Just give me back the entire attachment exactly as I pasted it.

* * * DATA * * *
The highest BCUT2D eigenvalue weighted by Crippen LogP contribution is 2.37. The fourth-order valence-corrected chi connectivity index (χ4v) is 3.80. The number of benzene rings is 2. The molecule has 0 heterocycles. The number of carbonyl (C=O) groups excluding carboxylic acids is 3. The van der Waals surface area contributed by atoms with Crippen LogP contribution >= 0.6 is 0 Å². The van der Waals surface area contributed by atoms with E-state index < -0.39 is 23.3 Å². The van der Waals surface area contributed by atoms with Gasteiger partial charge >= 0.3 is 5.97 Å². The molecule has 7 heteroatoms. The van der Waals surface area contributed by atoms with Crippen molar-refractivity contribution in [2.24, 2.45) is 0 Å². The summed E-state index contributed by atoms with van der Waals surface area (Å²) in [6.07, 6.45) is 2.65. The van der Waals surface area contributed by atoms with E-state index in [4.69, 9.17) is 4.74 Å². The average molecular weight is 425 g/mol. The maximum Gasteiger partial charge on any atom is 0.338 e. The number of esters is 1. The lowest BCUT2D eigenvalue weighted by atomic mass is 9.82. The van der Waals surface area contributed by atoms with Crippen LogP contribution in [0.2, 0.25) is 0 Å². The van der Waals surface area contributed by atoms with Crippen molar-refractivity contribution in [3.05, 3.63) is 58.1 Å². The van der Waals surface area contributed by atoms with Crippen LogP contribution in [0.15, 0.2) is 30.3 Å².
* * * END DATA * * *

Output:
The highest BCUT2D eigenvalue weighted by Crippen LogP contribution is 2.37. The fourth-order valence-corrected chi connectivity index (χ4v) is 3.80. The number of benzene rings is 2. The molecule has 0 heterocycles. The number of carbonyl (C=O) groups excluding carboxylic acids is 3. The van der Waals surface area contributed by atoms with Crippen LogP contribution >= 0.6 is 0 Å². The van der Waals surface area contributed by atoms with E-state index < -0.39 is 23.3 Å². The van der Waals surface area contributed by atoms with Gasteiger partial charge >= 0.3 is 5.97 Å². The molecule has 7 heteroatoms. The van der Waals surface area contributed by atoms with Crippen molar-refractivity contribution in [2.24, 2.45) is 0 Å². The summed E-state index contributed by atoms with van der Waals surface area (Å²) in [6.07, 6.45) is 2.65. The van der Waals surface area contributed by atoms with E-state index in [4.69, 9.17) is 4.74 Å². The average molecular weight is 425 g/mol. The maximum Gasteiger partial charge on any atom is 0.338 e. The number of esters is 1. The lowest BCUT2D eigenvalue weighted by atomic mass is 9.82. The van der Waals surface area contributed by atoms with Crippen LogP contribution in [0.2, 0.25) is 0 Å². The van der Waals surface area contributed by atoms with Crippen molar-refractivity contribution in [3.05, 3.63) is 58.1 Å². The van der Waals surface area contributed by atoms with Crippen LogP contribution in [0.15, 0.2) is 30.3 Å².